Analyzing the Pain in Accounts Payable

Do you ever get the sense that something is wrong, but you can’t seem to put your finger on one specific thing? As a leader in finance, it can be frustrating to not know why something is happening. After all, you can’t measure or correct it if you can’t even isolate it. It’s customary to say “correlation does not imply causation,” and that’s true—mostly. For example, let’s take accounts payable. AP has a certain amount of pain associated with it—often deemed the most time-consuming process in finance. But the pain doesn’t just emanate from one cause. It’s often the result of many factors contributing to the larger pain.

Let’s start with a basic argument. 

  1. Accounts payable is a pain in the neck.
  2. Accounts payable involves keying in a lot of invoices. 
  3. Therefore accounts payable is painful because of having to key in invoices.

That’s a linear conclusion many organizations arrive at. But hold on! While #1 and #2 are true, #3 doesn’t necessarily consider other factors or variables that are part of the equation. 

Accounts payable is more than just keying in invoices. If it wasn’t, the process would already be solved because there is already technology to solve that specific part of it. Yet most organizations still have to employ someone to deal with payables. That points to the fact that there is pain emanating from other areas, not just how bills are accepted into the process. And much of that pain may also be interrelated. This phenomenon in research is known as multivariate causality—that multiple issues may all contribute to a situation.

When it comes to automating accounts payable, nearly every single solution out there focuses on dealing with invoices—most of the time, exclusively. It’s very limiting to not examine each step in the total AP process and how pain, inefficiency, error, and effort are part of them.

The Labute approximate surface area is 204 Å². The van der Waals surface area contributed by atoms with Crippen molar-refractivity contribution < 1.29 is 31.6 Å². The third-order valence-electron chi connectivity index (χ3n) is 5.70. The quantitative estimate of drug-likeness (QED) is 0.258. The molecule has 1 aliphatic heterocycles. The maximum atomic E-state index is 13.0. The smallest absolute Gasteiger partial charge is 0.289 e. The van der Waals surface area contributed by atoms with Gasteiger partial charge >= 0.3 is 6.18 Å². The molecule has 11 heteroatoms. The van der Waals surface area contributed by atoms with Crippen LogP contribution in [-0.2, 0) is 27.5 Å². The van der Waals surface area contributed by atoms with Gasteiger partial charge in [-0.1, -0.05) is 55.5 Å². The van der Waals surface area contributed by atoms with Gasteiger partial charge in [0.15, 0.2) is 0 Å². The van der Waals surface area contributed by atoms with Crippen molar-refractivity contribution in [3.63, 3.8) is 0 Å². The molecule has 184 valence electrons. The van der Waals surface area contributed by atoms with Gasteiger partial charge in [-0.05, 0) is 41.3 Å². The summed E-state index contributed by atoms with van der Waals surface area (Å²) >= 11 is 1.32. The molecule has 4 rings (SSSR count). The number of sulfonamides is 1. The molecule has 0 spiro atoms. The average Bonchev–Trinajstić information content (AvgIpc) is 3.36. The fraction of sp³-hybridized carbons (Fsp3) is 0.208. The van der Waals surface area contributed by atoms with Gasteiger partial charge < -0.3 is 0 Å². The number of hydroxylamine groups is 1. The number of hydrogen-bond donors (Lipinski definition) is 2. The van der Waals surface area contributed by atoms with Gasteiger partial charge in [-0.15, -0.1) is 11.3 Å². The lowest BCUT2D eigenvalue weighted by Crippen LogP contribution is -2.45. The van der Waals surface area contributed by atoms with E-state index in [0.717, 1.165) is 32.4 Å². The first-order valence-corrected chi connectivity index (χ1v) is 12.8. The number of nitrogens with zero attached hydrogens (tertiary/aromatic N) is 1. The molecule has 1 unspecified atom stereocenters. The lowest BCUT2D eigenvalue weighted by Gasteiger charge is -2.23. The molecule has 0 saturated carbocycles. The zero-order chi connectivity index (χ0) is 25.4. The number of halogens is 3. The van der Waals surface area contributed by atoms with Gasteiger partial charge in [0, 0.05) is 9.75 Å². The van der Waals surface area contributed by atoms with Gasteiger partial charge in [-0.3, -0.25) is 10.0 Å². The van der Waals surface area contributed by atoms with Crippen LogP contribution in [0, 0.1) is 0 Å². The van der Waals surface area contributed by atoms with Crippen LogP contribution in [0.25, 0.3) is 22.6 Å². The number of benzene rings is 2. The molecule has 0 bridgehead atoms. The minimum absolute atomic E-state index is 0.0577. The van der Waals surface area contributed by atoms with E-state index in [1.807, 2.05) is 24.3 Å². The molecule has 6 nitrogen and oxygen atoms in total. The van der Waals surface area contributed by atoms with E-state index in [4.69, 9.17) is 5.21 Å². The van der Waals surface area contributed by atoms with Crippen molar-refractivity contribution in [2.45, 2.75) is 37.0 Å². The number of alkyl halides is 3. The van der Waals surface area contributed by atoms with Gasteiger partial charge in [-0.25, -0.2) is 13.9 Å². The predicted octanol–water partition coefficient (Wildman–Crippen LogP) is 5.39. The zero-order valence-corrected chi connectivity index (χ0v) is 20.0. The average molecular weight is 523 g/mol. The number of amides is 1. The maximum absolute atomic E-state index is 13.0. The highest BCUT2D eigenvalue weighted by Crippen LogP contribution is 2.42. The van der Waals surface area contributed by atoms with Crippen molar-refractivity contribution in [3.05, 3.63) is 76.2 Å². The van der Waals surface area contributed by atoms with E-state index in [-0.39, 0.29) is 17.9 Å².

During supplier onboarding, the act of collecting and validating the required information (banking details, contact data, tax identification) and ensuring the supplier is payable is basic to the AP process. Yet many payables departments do not do this until they get an invoice (if they do it at all—since paper checks are so easy to write and send out). But if they do onboard a supplier, it’s often based on information from the invoice or they email the supplier for the data. Those processes are neither secure nor efficient. Invoice data is varied. Some vendors post bank account information and/or tax details. Some don’t. That puts the onus on a staff member to sort it all out and hunt down information from the vendor if they didn’t provide it.

Here’s another pain that often isn’t considered in accounts payable: the actual act of paying. Once an invoice is approved for payment, there are still several processes to finalize the transaction. Bills have to be scheduled for payment runs based on their due dates. Where you draft a payment might be important. And of course, the payment method itself can be tricky. It’s a very different process to cut a check or conduct a wire transfer. AP automation doesn’t always address that. And who will approve these payments?

The point is this: AP isn’t just about paying an invoice. That’s not the end or even the beginning of the process. Any business that believes invoices are what AP is about likely has improper controls and efficiencies in place to do it right.